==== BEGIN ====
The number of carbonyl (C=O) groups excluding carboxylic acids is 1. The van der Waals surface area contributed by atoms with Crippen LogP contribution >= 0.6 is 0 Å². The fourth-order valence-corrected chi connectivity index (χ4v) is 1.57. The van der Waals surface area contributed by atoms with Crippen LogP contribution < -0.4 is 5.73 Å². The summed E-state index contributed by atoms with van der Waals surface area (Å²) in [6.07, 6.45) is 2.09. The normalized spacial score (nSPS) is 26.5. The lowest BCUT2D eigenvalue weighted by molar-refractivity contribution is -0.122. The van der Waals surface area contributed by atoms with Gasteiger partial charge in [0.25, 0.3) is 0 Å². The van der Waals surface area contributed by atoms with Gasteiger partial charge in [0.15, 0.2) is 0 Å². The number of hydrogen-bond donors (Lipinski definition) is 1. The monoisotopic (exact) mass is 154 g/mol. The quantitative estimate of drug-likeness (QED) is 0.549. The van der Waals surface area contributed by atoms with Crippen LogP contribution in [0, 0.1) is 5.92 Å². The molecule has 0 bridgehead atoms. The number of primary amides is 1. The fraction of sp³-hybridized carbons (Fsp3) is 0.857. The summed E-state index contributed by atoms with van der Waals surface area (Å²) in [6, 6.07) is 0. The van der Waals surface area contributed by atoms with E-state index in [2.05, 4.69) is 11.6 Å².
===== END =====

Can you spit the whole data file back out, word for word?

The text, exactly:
The number of carbonyl (C=O) groups excluding carboxylic acids is 1. The van der Waals surface area contributed by atoms with Crippen LogP contribution >= 0.6 is 0 Å². The fourth-order valence-corrected chi connectivity index (χ4v) is 1.57. The van der Waals surface area contributed by atoms with Crippen LogP contribution < -0.4 is 5.73 Å². The summed E-state index contributed by atoms with van der Waals surface area (Å²) in [6.07, 6.45) is 2.09. The normalized spacial score (nSPS) is 26.5. The lowest BCUT2D eigenvalue weighted by molar-refractivity contribution is -0.122. The van der Waals surface area contributed by atoms with Gasteiger partial charge in [0.25, 0.3) is 0 Å². The van der Waals surface area contributed by atoms with Gasteiger partial charge in [0.15, 0.2) is 0 Å². The number of hydrogen-bond donors (Lipinski definition) is 1. The monoisotopic (exact) mass is 154 g/mol. The quantitative estimate of drug-likeness (QED) is 0.549. The van der Waals surface area contributed by atoms with Crippen LogP contribution in [0, 0.1) is 5.92 Å². The molecule has 0 bridgehead atoms. The number of primary amides is 1. The fraction of sp³-hybridized carbons (Fsp3) is 0.857. The summed E-state index contributed by atoms with van der Waals surface area (Å²) in [6, 6.07) is 0. The van der Waals surface area contributed by atoms with E-state index in [2.05, 4.69) is 11.6 Å².